Domestic Indian Biosimilar Producers Have Cost Advantages, Reports Kuick Research14 Aug 2012 • by Natalie Aster
As the number of patent expiries of biologic drugs is increasing, Indian companies are developing biosimilar manufacturing capabilities. Firms are developing their capabilities by either forming partnerships with R&D-intensive firms or outsourcing to upcoming Indian contract research organizations (CROs). Domestic manufacturers have a cost advantage (lower facility and development costs) than peers in developed countries. Moreover, Indian firms seem keen on repeating their successes achieved in developing and commercializing biosimilars. They are increasingly partnering with large multinational corporations for clinical trials, regulatory approval processes in the EU/US, and marketing to physicians as well as consumers.
According to the “India Biosimilar Market Analysis” research report by Kuick Research, launching biosimilar products in India also provides firms with an advantage to develop their post-marketing safety and efficacy data. This is specifically significant for biosimilar products as even minor changes in manufacturing processes may lead to serious health issues.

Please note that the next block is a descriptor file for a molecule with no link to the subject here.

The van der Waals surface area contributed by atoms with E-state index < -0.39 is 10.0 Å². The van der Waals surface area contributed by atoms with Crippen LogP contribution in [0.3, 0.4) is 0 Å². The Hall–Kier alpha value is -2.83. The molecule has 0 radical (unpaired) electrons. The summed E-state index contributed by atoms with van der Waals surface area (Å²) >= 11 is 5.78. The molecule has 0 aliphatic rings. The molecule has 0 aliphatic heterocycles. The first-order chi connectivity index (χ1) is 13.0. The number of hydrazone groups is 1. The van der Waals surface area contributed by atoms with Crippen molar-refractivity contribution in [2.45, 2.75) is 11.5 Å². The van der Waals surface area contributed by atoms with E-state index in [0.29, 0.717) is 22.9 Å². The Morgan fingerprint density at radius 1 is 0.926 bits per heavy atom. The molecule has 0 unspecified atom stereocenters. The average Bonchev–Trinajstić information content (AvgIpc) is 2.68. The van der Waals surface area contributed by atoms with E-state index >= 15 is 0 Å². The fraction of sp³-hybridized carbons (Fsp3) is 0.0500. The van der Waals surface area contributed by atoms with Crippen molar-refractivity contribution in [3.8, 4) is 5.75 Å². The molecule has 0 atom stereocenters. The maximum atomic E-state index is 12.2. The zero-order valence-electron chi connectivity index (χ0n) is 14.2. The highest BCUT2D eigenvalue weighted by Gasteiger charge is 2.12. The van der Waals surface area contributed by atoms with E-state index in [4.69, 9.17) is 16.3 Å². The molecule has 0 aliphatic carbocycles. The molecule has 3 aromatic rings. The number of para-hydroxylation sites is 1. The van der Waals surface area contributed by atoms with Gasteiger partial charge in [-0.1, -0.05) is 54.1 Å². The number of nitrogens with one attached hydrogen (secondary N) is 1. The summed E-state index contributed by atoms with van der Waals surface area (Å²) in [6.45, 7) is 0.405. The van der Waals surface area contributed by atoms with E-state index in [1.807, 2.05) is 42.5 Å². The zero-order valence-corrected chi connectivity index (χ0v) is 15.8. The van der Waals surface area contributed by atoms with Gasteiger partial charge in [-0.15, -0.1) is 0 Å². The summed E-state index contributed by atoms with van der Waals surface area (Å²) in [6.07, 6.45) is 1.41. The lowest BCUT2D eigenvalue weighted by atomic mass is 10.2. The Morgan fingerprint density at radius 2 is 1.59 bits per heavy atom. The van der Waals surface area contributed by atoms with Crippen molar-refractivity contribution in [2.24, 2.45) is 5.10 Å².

The report gives detailed insight on various aspects related the biosimilar market in India like Market Overview, Biosimilar Pipeline Analysis, Biosimilar Development Capabilities of Indian Players, detailed insight into recently announce Guidelines for the Development & Marketing of Biosimilar and competitive landscape.
India Biosimilar Market Analysis
Published: August, 2012
Price: US$ 1.000,00
One of the key challenges regarding biosimilar products is immunogenicity. Studies that compare innovator biologics and biosimilars often report differences in aggregate levels, protein concentration, stability, conformational states, and impurity profiles. Nevertheless, the biosimilar market is still nascent to gauge which of these differences is significant in determining the safety and efficacy impacts.
The Indian biosimilar market includes product segments such as insulin, erythropoietin, GCSF, hormones, interferon alpha, thrombolytics, plasma proteins, vaccines, and others. Of these, insulin is the largest segment of the biosimilar market followed by erythropoietin and GCSF. In 2011, there were about 15 epoetin, 8 G-CSF and 4 insulin biosimilars available in the Indian market. The acceptability of biosimilars is higher in the domestic market. Biosimilar substitution is automatic and can take place as soon as a biosimilar is launched.
More information can be found in the report “India Biosimilar Market Analysis” by Kuick Research.
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